Facebook knows that both groups and their Facebook Live video feature boast spectacularly high engagement rates – so they decided to combine the two with their new Watch Party feature. Group admins can choose a public Facebook video for their group to watch at the same time. It’s like simultaneously watching a video together and commenting on it with your friends.Facebook Live

Admin tools

The first sign a social platform is starting to care about a demographic is when you see it adding analytics features that rival the ones they offer to paying advertisers. You’ve seen this most recently with Snapchat’s recent concessions for influencers. Facebook’s new suite of tools for group admins is more sophisticated than ever, and significantly streamlines group management.

Group admins can now easily manage everything from a central administrative dashboard, including viewing insights and approving new member requests. Up to 10 group announcements can be pinned to the top of the page. Group rules, similar to what you find on Reddit, now have a dedicated section.Group Insights

Facebook also recently expanded their Group Insights tool to include “helpful personalized tips, like scheduling posts at times when members are most engaged.” If that sounds a lot like the insights available to Page owners, it’s because it is.Helpful TipsOther, small changes reveal Facebook’s recognition of the importance of group identity when it comes to engagement. For example, admins can now personalize their group pages by selecting a color scheme. This feature isn’t even available to regular profiles!Scholar Scheme

Developing your brand’s strategy for Facebook groups

If you want to have any organic reach on Facebook as a brand, groups are the way to go. Here’s how to go about it the right way.

Posting in groups

It’s no coincidence that Facebook’s groups now share many similarities with Reddit. Group admins have a lot more power. Custom color schemes put the group’s identity first, before Facebook’s own blue branding.

As such, brands should expect group members to treat their Facebook groups with the same fierce loyalty and protection you see on Reddit.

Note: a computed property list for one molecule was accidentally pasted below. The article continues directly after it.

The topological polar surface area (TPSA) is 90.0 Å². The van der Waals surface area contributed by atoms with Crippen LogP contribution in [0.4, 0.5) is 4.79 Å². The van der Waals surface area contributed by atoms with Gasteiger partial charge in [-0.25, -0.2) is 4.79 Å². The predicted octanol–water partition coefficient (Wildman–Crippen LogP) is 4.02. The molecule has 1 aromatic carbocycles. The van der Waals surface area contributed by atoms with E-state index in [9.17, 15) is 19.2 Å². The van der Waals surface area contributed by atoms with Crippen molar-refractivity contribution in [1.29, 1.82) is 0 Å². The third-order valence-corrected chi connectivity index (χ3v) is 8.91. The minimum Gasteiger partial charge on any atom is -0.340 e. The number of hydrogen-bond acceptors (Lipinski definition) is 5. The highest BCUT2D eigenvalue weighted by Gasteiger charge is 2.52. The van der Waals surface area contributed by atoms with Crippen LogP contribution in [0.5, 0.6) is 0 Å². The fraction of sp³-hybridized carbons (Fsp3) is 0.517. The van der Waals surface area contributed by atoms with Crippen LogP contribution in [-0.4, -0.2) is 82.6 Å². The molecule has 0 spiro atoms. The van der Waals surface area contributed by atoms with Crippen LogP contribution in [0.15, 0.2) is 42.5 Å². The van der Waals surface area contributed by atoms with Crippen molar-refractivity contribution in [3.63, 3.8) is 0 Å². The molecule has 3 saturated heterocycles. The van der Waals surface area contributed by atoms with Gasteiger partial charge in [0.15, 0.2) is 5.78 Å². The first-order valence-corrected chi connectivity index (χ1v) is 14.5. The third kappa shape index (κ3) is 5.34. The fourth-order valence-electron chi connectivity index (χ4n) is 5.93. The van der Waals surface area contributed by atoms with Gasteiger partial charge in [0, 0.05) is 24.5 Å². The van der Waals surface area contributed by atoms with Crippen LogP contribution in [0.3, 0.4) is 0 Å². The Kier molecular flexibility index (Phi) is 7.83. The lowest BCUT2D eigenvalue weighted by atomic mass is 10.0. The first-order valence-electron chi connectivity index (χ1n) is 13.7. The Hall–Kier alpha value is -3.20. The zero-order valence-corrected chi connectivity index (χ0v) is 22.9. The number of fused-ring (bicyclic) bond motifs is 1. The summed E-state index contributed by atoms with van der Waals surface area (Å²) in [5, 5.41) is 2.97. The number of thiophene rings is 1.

In order to succeed with groups, it is absolutely essential that brands tread lightly. Engage first before promoting (if you promote at all), and always engage authentically. If you don’t, you won’t just risk low engagement. You’ll risk very public ridicule and shaming.

Brands can post in groups as a Page. This maintains your professionalism, but it also keeps your brand faceless. To add humanity to your brand, consider leveraging the personal brands of your employees. They can work in tandem with your Page account to share official announcements, answer FAQ, and participate in discussions related to your industry.

Creating your own branded groups

You can also create your own branded Facebook group via linked Groups. These help your fans stay connected to your company through Page-branded groups featured on your profile.Branded Groups

Plenty of branded Facebook groups have enjoyed success on Facebook, but there are just as many half-hearted efforts that failed. To make your branded group one of the former, consider the following three things before you create your group.

  1. Set your goals.

Is it sales? Then you’ll want a small group for prospects that’s highly cultivated by your sales reps who answer questions and make them feel like VIPs.

Maybe you have a team of brand ambassadors, and your email newsletter isn’t proving effective. A group just for them might work.

If you want a larger public group with the potential to grow, focus on a topic related to your industry. This will be about engagement, driving brand visibility and demonstrating thought leadership – not pushing your products. But, your efforts will result in higher group engagement, improved brand perception, and indirect boosts to your customer retention and sales.

  1. Define your audience.

Depending on the topic and size of your audience, it may make sense to have several groups for different goals. For example, if you’re trying to enter a new vertical, establishing your thought leadership through a branded Facebook group is a great choice.

If your brand speaks to multiple verticals, or widely variant types of users, consider creating multiple groups. The more personal and niche you can be, the better.